3. Isolate and reseat each connector
4. Where appropriate, use either a different
   connector or different expansion slot

Do you know the “typical” symptoms
of a bad cable connection?
                                         Presented by Phillip Schein for Accutech, 2002
         Some material excerpted without permission from Microsoft, Oracle courseware
                   2nd Round
  - BIOS config. management

1. Confirm CMOS settings for
   power and speeds
2. Confirm CMOS settings for
   expansion bus devices. Do you have
   legacy devices in the system?
   What are the “typical” symptoms
   of poor or incorrect BIOS settings?
                                        Presented by Phillip Schein for Accutech, 2002
        Some material excerpted without permission from Microsoft, Oracle courseware
                     3rd Round
      - OS config. management
1. Using Device Manager, confirm
   system resource allocations
2. Confirm the proper installation and current
   versions of driver software
3. Typically keep driver software updated and
   current. Document ALL software updates.

     What are the “typical” symptoms
     of an incorrect driver?
                                          Presented by Phillip Schein for Accutech, 2002
          Some material excerpted without permission from Microsoft, Oracle courseware
                                Presented by Phillip Schein for Accutech, 2002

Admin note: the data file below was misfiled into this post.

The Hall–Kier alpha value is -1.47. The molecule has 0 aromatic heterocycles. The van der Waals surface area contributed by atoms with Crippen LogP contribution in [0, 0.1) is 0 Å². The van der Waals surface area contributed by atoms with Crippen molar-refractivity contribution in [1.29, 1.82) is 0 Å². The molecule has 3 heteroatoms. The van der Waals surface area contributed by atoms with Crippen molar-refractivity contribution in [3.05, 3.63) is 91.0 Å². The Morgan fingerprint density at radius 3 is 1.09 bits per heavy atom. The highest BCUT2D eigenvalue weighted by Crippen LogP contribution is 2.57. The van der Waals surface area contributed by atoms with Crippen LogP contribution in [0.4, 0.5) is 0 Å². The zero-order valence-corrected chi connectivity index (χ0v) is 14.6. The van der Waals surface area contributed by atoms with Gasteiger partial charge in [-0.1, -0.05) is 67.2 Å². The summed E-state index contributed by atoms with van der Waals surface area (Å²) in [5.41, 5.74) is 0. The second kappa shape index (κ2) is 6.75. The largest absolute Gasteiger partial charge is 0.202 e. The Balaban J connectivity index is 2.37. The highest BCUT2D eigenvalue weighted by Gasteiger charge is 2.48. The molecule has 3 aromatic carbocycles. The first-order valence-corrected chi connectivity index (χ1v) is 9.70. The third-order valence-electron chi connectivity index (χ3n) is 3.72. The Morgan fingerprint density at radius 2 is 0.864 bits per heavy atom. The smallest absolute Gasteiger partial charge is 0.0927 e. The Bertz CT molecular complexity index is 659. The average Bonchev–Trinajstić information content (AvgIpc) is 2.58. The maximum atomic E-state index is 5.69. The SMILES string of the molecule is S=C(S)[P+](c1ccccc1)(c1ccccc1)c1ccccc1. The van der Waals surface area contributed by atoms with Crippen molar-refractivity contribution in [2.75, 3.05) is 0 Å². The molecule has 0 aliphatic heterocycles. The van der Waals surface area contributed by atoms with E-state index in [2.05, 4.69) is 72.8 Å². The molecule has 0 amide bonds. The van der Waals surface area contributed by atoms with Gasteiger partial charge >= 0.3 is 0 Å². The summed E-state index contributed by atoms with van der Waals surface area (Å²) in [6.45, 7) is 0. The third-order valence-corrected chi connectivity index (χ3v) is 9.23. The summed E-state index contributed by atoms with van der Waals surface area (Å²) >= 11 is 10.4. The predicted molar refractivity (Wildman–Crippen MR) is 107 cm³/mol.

Some material excerpted without permission from Microsoft, Oracle courseware
                                                              Topics

Sound cards
Keyboards
Pointing Devices
Modem cards




                                        Presented by Phillip Schein for Accutech, 2002
        Some material excerpted without permission from Microsoft, Oracle courseware
            A Generic Sound Card
                                                                                MIC
                                                                Audio
                       ADC                                                      Line
                                                                Amp              in

ROM                         Synthesizer                         CD Audio
           DSP                                                  Audio           Spkr
RAM                         Mixer/Filter                                        Line
                                                                Amp              out

                                                     MIDI/joystick